Are you curious about what clothing pirates wore during their hay day? A standard image that comes to mind is a man wearing a baggy white shirt, striped pants, a vest, and possibly a bandana to cover his hair. Is this accurate? Did all pirates dress the same or was there variety in their attire? Read below to find out more.
During the early 1700’s, a typical outfit for a man included a shirt, vest, suit, coat, and short tight pants known as breeches. The shirt was a baggier version of a modern man’s shirt, and they wore a long, narrow strip of cloth that was around the neck and tucked down the front of the vest instead of a modern day tie. Hats were generally black and wide brimmed with the brim fastened up on three sides. As this style of clothing was standard for middle class men, this also become the attire of ship captains. This also included pirate captains who often started their careers as lower ranked sailors. Most of their clothes were stolen from upper class men aboard the ships that they confiscated.
Pirate Crew Attire
In comparison to pirate captains, the common sailors wore much more casual clothing. As the crew was responsible for the hard labor of hauling lines and lifting cargo, they had no need to wear restrictive coats or vests. The short, tight breeches were also too confining for their daily work, and preferred long, looser trousers instead. To allow for ocean breezes to cool them off from their sweaty work, they often left the shirt open at the neck and went barefoot. The hat, however was essential to protect them from the sun. If no hat was available, a scarf was used alone or under the hat as a sweatband to keep the sweat out of their eyes. Sailors also commonly wore wide, supportive belts that protected their back and internal organs from damage that may occur when hard at work. A pirate sash was worn under the belt to absorb sweat and keep them cool. Being a pirate is hard work! Another laugh worthy detail about pirate costumes is that the pirate’s shirt is never untucked. To reduce bulk under their pants, the pirates went without underwear.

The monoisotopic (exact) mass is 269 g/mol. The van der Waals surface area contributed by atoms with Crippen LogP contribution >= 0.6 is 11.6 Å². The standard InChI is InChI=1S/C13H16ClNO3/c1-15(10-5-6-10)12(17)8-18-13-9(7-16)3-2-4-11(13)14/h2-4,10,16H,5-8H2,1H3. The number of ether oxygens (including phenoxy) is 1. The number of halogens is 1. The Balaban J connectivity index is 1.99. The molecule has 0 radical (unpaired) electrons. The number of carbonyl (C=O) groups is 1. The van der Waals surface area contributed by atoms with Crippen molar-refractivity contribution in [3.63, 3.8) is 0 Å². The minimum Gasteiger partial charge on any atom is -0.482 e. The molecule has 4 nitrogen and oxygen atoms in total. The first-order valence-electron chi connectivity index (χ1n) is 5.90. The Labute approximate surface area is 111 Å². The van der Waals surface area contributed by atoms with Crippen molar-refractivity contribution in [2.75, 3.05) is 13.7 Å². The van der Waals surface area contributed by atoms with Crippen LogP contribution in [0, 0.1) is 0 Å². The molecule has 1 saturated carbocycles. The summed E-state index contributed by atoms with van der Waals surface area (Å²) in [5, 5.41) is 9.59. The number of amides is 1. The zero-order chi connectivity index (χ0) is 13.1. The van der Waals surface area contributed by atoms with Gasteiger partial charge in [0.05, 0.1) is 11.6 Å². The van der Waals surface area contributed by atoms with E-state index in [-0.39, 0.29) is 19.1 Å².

Pirate Jewelry and Key to Heaven
Pirates rarely had opportunities to purchase clothing as they were often at sea, and did not regularly visit ports that had clothing shops. Any repairs needed to their clothing was done with whatever tools they had handy on board. Since most of their goods stolen at sea were trade goods such as fine silks or exotic textiles, sometimes this pricey items were used to patch up holes or tears in their attire. Another noteworthy fact that set pirates apart from ordinary sailors was jewelry. Rings and necklaces were easily portable wealth and hard to steal since they were on their person. The notorious Bartholomew Roberts was famous for wearing a huge diamond-encrusted gold cross as a souvenir that was stolen from the Spanish royal family. Common sailors obviously did not have access to such luxurious items of jewelry, but a single gold earring was a common piece worn by many pirates. Besides being wearable wealth, a single gold earring had a bigger, more ominous purpose for a pirate. Since life expectancy was not very long during the 18th century, and pirates lived a dangerous lifestyle, the single gold earring was often used to pay for the funeral once deceased. Many people believed that a funeral was required in order to get into heaven, so it was valued as a religious key to the afterlife.
We hope you enjoyed this tale about pirates and their attire. If you’d like to see pirate costume up close and person, make sure to check museums in your area to see if they have a pirate costume collection you can view!